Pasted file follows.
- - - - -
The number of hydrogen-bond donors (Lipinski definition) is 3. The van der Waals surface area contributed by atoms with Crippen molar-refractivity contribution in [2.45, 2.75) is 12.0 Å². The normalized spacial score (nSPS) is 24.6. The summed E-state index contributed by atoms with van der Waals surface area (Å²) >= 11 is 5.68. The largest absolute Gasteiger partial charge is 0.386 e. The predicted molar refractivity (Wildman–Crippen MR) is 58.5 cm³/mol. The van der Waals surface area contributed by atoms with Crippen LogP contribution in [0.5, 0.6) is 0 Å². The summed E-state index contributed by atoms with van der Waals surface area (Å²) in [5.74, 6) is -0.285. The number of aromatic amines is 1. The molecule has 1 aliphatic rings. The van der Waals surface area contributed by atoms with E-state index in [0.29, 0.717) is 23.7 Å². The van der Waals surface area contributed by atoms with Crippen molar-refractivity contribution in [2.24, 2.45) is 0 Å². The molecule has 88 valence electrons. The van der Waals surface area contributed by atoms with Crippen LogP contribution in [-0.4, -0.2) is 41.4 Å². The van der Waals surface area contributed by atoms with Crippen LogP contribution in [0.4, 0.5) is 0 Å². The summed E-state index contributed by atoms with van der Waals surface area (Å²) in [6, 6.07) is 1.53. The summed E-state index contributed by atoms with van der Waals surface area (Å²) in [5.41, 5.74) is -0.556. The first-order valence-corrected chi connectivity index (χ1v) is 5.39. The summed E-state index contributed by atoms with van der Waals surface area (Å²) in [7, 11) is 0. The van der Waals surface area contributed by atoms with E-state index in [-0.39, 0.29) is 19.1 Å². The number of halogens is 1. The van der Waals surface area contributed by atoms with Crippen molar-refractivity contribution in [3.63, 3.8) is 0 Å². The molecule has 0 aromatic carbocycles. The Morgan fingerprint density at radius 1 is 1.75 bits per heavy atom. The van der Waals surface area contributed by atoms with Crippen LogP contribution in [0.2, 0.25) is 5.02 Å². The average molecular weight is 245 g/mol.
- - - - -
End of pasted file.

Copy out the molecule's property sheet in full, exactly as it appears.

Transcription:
The number of hydrogen-bond donors (Lipinski definition) is 3. The van der Waals surface area contributed by atoms with Crippen molar-refractivity contribution in [2.45, 2.75) is 12.0 Å². The normalized spacial score (nSPS) is 24.6. The summed E-state index contributed by atoms with van der Waals surface area (Å²) >= 11 is 5.68. The largest absolute Gasteiger partial charge is 0.386 e. The predicted molar refractivity (Wildman–Crippen MR) is 58.5 cm³/mol. The van der Waals surface area contributed by atoms with Crippen LogP contribution in [0.5, 0.6) is 0 Å². The summed E-state index contributed by atoms with van der Waals surface area (Å²) in [5.74, 6) is -0.285. The number of aromatic amines is 1. The molecule has 1 aliphatic rings. The van der Waals surface area contributed by atoms with E-state index in [0.29, 0.717) is 23.7 Å². The van der Waals surface area contributed by atoms with Crippen molar-refractivity contribution in [2.24, 2.45) is 0 Å². The molecule has 88 valence electrons. The van der Waals surface area contributed by atoms with Crippen LogP contribution in [-0.4, -0.2) is 41.4 Å². The van der Waals surface area contributed by atoms with Crippen LogP contribution in [0.4, 0.5) is 0 Å². The summed E-state index contributed by atoms with van der Waals surface area (Å²) in [6, 6.07) is 1.53. The summed E-state index contributed by atoms with van der Waals surface area (Å²) in [5.41, 5.74) is -0.556. The first-order valence-corrected chi connectivity index (χ1v) is 5.39. The summed E-state index contributed by atoms with van der Waals surface area (Å²) in [7, 11) is 0. The van der Waals surface area contributed by atoms with E-state index in [-0.39, 0.29) is 19.1 Å². The number of halogens is 1. The van der Waals surface area contributed by atoms with Crippen molar-refractivity contribution in [3.63, 3.8) is 0 Å². The molecule has 0 aromatic carbocycles. The Morgan fingerprint density at radius 1 is 1.75 bits per heavy atom. The van der Waals surface area contributed by atoms with Crippen LogP contribution in [0.2, 0.25) is 5.02 Å². The average molecular weight is 245 g/mol.